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hpr3829 :: The Edinburgh cohort of HPR hosts stops Mumbling!

Dave Morriss and MrX talk about various technical topics

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Hosted by Dave Morriss on 2023-04-06 is flagged as Explicit and is released under a CC-BY-SA license.
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Duration: 00:54:56




We recorded this on Saturday March 11th 2023. This time we met in person, first at a pub called The Steading close to the entrance to the Midlothian Snowsports Centre where we had something to eat and drink - though they only serve breakfast items before 12 noon. Then we adjourned to Dave’s Citroen car (Studio C) in the car park and recorded a chat.

The last of these chats was over Mumble in September 2022, so it was great to be away from home and to meet in person again after a long time of COVID avoidance.

Topics discussed

  • Google Docs - Dave and MrX use this to build shared notes to help organise these sessions
    • There are issues with cut and paste when using Firefox – it doesn’t work!
      • It can be fixed by selecting about:config in a new tab.
      • Change the attribute dom.event.clipboardevents.enabled to true.
  • Is email still relevant in 2023?
    • Google Wave - Google’s possible email replacement seemed not to have lasted very long
    • Alternative access to Gmail using the IMAP protocol
    • Folders versus labels. Tom Scott’s video “I tried using AI. It scared me.”
    • Dave’s experiences with email:
      • Digital Equipment Corporation’s Vax VMS used DECmail, which needed DECNet networking.
      • The UK Academic network (JANET) initially used its own Coloured Book protocols, including Grey Book mail. This ran over an X.25 network.
      • Gradual transition to TCP/IP and SMTP mail (over JANET Internet Protocol Service, “JIPS”).
      • In early Unix days (Ultrix) there was MH (Message Handler)
      • Later, this was replaced by nmh.
      • A GUI interface was available called xmh
      • A very flexible open-source front end called exmh was crafted using Tcl/Tk
      • Using procmail allowed an enormous number of capabilities, like sophisticated filtering, spam detection and automatic replies.
      • Now using Thunderbird, and has been for maybe 15 years.
    • MrX used Eudora in the past, but mostly uses Outlook now.
    • Both agree that many useful features of email, available in the past, have gone. Both of us still find email relevant however!
  • Calendars:
    • MrX misses the calendar on the Psion Organiser
    • Dave used to use an X-Windows tool called ical on Ultrix (no relation to the later iCalendar standard). Moved to Thunderbird and its calendar called Lightning.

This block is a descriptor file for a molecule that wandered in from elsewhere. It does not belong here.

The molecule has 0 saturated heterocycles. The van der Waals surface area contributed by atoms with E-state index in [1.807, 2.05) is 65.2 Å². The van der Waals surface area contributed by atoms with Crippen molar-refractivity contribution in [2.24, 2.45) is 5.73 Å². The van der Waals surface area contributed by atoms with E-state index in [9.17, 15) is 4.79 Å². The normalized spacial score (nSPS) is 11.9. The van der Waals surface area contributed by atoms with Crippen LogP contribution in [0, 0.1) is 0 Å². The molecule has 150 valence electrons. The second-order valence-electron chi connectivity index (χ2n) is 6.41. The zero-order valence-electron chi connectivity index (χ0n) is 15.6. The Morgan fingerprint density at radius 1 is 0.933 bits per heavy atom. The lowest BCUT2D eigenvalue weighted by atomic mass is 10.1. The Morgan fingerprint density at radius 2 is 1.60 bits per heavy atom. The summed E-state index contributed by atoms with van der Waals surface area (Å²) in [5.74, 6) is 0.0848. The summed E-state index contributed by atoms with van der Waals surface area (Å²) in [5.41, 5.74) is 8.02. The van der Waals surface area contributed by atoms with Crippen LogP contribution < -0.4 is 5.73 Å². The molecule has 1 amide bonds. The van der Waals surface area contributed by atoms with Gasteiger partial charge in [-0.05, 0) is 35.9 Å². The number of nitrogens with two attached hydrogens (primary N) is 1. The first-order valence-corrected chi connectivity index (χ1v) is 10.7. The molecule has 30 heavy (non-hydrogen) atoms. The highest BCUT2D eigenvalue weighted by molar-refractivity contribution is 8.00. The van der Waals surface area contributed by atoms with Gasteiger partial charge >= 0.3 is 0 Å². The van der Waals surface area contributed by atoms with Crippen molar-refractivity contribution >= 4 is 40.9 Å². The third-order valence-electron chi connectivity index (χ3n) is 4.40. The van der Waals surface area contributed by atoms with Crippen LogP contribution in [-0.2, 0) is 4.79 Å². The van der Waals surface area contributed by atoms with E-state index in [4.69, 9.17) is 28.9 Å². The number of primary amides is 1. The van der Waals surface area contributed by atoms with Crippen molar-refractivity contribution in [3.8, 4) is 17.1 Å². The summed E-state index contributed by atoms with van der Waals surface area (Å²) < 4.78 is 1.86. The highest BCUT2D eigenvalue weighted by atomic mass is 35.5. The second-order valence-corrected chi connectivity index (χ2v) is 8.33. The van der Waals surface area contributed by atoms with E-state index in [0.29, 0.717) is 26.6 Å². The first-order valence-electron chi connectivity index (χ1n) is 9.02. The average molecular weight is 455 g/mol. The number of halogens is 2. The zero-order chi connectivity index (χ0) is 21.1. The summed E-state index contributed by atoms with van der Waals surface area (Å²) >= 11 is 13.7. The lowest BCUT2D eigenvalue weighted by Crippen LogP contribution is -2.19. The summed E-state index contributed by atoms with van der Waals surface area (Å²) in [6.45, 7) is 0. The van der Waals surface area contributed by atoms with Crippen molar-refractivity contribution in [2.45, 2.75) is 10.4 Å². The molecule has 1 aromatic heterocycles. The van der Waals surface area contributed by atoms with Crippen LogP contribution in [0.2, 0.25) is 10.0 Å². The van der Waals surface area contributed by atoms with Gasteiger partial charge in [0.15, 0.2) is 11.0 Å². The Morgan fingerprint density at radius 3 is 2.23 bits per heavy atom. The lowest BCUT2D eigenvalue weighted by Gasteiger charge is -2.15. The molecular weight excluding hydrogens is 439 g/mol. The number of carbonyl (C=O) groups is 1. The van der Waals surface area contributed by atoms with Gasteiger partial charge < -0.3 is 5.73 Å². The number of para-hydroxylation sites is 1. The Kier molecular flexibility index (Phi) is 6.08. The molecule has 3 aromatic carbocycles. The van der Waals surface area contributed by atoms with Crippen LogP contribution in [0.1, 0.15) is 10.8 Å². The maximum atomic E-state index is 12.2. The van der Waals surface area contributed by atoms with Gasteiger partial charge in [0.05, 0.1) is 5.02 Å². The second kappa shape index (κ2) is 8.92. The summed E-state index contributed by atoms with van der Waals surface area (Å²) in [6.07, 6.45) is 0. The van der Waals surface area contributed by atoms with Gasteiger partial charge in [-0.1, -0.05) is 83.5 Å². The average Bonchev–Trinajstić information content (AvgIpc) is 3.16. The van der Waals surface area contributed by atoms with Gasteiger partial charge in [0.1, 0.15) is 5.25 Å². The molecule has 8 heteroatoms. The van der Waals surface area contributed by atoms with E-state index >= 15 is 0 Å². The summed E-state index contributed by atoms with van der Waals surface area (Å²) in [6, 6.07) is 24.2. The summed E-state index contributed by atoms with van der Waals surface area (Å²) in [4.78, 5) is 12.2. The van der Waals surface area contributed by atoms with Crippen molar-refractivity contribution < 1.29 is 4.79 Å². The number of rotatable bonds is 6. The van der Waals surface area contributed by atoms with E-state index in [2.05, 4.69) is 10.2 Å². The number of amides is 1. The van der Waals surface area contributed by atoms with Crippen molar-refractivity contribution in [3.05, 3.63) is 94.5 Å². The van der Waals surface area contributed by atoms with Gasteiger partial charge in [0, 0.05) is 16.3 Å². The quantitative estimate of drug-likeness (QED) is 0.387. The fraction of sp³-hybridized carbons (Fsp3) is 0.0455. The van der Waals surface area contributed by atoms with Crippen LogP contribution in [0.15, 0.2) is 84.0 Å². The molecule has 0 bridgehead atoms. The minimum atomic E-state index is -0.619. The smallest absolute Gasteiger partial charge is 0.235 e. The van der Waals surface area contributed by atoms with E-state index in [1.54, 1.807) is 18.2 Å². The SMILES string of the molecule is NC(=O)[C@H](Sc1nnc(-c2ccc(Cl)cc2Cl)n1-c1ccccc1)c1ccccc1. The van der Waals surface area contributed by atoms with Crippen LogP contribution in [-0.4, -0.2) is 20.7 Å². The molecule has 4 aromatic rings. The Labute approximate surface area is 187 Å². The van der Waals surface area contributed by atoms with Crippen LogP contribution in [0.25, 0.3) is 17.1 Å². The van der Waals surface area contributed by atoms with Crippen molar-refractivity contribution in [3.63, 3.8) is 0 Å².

• Both have used the Google Calendar, Dave uses a Thunderbird add-on to share family calendars
  • Lifetime of storage media:
    • SD cards can last a fairly long time, but getting the right type is important. Using older-style cards in new projects might turn out to be a false economy.
    • Hard disks can last a long time if the right sort is used. One thing that shortens their life is getting them hot.
    • MrX has used Western Digital Passport hard drives for some time, and they have been very reliable – none have failed.
    • There are different drives from Western Digital which have different performances and they are colour coded. See the Western Digital website for details.
  • Complexity and single points of failure:
    • Chip shortages and lack of resilience:
      • Modern components that do a single job used to consist of multiple discrete components that could be replaced individually. Now, if a component fails it has to be replaced in its entirety, and because of the shortage of chips it uses it may be unavailable.
      • Older devices and components may still use older less specialised parts and so can be repaired.
      • Unnecessary reliance on GPS in devices, cloud services in Smart Home equipment, etc.
      • For example, managing enormous warehouses requires a lot of services that may not be too resilient, and could fail catastrophically.
    • Coronal Mass Ejection (CME):
  • Keeping systems up to date:
    • MrX has had problems getting various RPis updated and running.
    • Dave has had similar problems making the jump from Raspbian to Raspberry Pi OS.
    • In some cases the operating system on the Pis have needed to be completely reinstalled, and the work in installing and reconfiguring software has proved to be too much!
    • MrX’s PiFace Control and Display board is giving problems, as is the simpler PiFace Digital. It looks as if the company has gone out of business unfortunately.
    • Dave has a Pico RGB Base from Pimoroni, a 14-key board with RGB LEDs which could be used as a way of controlling things.
    • Dave’s Magic Mirror system (a Pi 3A+ attached to a monitor) failed because the Pi needed to be upgraded and then the Node.js code didn’t seem to be maintained any more! Needs work!!
    • MrX’s desktop PC is small and quiet, but since it’s in a cold room, tends not to get used too much in the winter! Dave’s PC is in an extension (addition) to the house and tends to get used quite a lot, but in cold winter weather, less so.
  • YouTube list:
    • We were going to mention a few YouTube channels we’d watched lately, but felt we’d already talked long enough!
    • Rather than just adding the list to the notes, as we discussed, we will leave this section to the next time we make a recording such as this.
  • Completing HPR shows:
    • MrX has a show he has recorded but is held up preparing notes to go with it.
    • Dave tends to write draft notes first, then build the recording around them, but this approach isn’t necessarily faster!


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